You may know about the military spouse hiring preference that gives military spouses who have moved to a new location under military orders a leg up in the Defense Department federal job market.
In the past the program, known as the Priority Placement Program, or PPP-S, has had a pesky little qualifier on it: it could only be used up to two years after a PCS. That meant the clock started ticking for use on the report date of those PCS orders. If the spouse didn't choose to find a job within that window, the priority was gone.
But that two year cap is now no longer in play thanks to a measure included in the 2017 National Defense Authorization Act and first reported by Susan Reynolds. Because of this change, military spouses now have an indefinite period of time to take advantage of the preference program. Two years, three years or five years -- it doesn't matter.
That's great news. However, a few other caveats that are important to know still remain in place for the preference program.
First, you can only use the spouse hiring preference once per move. That means if you take a job after the PCS you can't use the preference again to get a better job. It may be better to wait for the right job to be available right out the gate.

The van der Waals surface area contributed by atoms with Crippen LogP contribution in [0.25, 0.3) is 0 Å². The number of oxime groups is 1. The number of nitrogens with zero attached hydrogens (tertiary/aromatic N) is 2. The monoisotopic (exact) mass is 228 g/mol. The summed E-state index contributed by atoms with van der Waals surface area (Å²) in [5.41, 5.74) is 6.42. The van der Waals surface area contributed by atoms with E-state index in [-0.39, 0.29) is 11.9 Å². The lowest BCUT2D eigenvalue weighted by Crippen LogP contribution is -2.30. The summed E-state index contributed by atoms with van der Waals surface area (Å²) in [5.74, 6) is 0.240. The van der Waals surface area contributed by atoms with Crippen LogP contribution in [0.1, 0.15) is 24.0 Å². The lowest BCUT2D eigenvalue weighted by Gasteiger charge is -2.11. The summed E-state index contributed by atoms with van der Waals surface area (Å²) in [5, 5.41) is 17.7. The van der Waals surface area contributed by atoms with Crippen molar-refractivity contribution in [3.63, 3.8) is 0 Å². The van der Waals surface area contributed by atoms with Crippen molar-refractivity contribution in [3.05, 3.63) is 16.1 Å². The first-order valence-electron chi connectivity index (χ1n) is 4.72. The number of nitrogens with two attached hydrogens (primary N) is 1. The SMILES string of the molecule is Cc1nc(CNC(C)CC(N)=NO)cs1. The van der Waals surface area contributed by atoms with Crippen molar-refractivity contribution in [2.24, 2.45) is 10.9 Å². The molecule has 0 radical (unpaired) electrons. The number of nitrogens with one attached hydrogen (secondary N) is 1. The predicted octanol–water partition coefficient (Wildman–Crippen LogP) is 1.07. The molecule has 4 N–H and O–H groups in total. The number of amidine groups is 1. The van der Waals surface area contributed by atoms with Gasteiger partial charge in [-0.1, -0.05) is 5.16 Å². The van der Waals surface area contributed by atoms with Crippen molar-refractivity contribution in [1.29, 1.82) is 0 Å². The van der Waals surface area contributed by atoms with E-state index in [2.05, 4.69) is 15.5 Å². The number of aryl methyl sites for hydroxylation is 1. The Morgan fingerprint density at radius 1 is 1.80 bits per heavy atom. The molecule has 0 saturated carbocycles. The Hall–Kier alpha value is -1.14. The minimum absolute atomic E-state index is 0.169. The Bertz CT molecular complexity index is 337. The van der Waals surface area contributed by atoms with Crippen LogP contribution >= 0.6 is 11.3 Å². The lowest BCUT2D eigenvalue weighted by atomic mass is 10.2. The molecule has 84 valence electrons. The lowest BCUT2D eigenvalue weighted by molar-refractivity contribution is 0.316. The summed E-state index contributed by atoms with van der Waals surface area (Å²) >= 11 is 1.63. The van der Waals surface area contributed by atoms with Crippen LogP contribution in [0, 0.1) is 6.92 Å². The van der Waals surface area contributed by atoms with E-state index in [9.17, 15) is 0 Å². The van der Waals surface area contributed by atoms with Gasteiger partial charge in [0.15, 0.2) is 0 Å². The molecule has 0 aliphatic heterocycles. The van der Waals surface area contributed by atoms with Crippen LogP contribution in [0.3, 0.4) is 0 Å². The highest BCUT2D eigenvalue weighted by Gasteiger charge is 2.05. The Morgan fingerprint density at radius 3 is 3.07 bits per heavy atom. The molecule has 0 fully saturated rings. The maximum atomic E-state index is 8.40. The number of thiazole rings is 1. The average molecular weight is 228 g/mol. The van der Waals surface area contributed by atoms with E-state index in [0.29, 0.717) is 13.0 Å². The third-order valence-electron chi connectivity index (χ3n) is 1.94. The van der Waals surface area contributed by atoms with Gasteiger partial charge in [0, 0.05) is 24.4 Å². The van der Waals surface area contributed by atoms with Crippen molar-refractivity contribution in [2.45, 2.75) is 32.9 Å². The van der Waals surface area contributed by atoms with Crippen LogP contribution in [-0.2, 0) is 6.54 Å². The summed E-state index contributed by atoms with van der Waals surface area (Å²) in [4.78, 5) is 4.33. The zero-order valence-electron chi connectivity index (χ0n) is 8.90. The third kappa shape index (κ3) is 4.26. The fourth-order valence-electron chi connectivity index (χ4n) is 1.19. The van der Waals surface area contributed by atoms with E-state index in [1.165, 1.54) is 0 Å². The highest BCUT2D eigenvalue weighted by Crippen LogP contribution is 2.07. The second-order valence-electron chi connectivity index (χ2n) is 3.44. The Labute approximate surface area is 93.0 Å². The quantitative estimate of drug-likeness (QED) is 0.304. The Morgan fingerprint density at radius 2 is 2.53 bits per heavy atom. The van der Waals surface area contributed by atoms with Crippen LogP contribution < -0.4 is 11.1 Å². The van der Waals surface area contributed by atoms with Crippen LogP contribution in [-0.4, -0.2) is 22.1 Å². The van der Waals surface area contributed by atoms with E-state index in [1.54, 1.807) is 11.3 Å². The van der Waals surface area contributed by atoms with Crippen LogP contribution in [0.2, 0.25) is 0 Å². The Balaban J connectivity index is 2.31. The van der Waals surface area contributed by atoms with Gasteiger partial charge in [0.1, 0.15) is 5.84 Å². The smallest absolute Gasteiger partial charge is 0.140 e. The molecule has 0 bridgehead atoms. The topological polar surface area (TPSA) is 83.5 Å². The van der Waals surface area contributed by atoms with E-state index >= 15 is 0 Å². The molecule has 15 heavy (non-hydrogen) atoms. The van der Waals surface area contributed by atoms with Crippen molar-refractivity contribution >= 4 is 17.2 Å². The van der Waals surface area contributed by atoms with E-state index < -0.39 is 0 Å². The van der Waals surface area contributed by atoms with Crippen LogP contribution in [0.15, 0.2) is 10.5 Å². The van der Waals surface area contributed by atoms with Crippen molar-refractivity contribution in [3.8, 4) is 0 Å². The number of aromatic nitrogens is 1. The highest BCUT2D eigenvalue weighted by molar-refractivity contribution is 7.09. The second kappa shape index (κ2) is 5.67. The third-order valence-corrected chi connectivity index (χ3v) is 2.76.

Next, to use the preference you have to have been married before your service member's reporting date. That means that if you got married and then moved to join your spouse, you don't qualify. Why not? I don't know -- it does seem sort of silly.
Finally, the preference doesn't trump other "alternative recruitment sources." In other words, there could be some candidates who have higher preference than you do. That includes disabled veterans, handicapped individuals and more.